Re: Aquatic Plants Digest V2 #215

>CULTIVATED roses have a generally well-deserved reputation for needing a
>of insecticides, as they are quite susceptible to insect damage.  Among
>various insecticides are some which are "systemic," in other words are
>up by the plant and stored in the bark and wood.  Chewing and sucking
>are then poisoned and killed, just by chewing or sucking juices from the
>If the rose wood was from cultivated roses, it might well have been
>sometime with systemic insecticides, which would make the wood extremely
>toxic to fish.  I have no hard scientific "facts" to back this up, but it
>worth thinking about.  To make it more puzzling, only SOME of the fish in
>aquarium died.  Poisoning would be much more likely to kill ALL of the

Pesticides often interfere with the breathing aparatus of insects, and are
frequently taken in through the gills of fish, (or the lungs/skin of human
beings, much of my pesticide info comes from information for training to
apply pesticides (which I decided not to do) or from learning how to train
agricultural field workers about pesticide safety) resulting in death of
the fish, some species or individuals may be much less seceptible to small
concentrations of pesticides than others. 
	Some human beings exhibit symptoms of pesticide poisoning after exposure
to only a fraction of the quantity that may be required to induce symptoms
in others. I immagine that fish are the same way.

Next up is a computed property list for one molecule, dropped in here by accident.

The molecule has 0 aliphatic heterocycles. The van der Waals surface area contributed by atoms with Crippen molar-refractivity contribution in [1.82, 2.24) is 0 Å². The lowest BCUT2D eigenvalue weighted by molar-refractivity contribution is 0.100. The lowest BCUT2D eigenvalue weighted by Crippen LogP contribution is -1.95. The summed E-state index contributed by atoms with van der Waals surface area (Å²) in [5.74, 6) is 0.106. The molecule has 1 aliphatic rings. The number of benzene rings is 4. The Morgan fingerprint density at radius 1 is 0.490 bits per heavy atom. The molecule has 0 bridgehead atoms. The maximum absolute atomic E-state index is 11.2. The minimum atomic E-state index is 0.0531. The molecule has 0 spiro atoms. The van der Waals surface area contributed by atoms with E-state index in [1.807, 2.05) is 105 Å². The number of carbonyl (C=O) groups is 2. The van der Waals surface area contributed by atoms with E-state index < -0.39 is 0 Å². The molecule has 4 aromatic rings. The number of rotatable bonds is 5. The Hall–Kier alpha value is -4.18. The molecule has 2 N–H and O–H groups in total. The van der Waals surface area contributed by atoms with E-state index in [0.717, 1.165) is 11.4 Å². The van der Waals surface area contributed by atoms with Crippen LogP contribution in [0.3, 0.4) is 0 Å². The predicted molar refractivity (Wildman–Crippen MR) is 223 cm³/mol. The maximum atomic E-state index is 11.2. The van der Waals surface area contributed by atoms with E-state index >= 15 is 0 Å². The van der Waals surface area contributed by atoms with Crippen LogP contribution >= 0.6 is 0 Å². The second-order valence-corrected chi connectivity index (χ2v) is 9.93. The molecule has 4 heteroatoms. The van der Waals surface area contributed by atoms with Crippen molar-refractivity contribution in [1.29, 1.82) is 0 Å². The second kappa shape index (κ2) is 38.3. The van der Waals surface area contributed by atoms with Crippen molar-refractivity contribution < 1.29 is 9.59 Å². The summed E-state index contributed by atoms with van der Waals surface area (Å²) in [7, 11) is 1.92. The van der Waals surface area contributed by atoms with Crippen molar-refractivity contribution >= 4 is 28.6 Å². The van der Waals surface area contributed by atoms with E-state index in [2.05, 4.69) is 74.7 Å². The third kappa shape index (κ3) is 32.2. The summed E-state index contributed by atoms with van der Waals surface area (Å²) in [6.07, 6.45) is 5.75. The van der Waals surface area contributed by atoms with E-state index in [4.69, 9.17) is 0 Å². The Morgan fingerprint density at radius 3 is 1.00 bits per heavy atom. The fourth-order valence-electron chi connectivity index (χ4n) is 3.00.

Also, I recall that Neale satd that one of the healthiest survivors was a
betta, which has a great advantage in not having its sole source of oxygen
be the water.

Neale may have revealed another possible source of problems in this

>I did of course think of whether their were pesticides in the wood (albeit
>after the fish died!), but since we haven't sprayed the plants in over two
>years, and the wood had been cut and left on the compost heap all summer,
>doubted that was the problem.

	Compost heaps are rampant with bacterial cultures of all sorts, as well as
the various byproducts of decomposition, for instance, bacteria in rotting
hay (put away wet) can create so much heat that a fire may be caused. I'm
not sure how quickly these bacteria could load the aqurium with toxic (to
fish) byproducts, or perhaps use up much of the available oxygen, but it
might be quite quick in the nutrient rich waters of an aquarium, again,
this would pose little problem to a labrynth fish like a betta. 
	I would suggest boiling anything that had spent time on a compost heap
before even concidering putting it into an aquarium with fish. 

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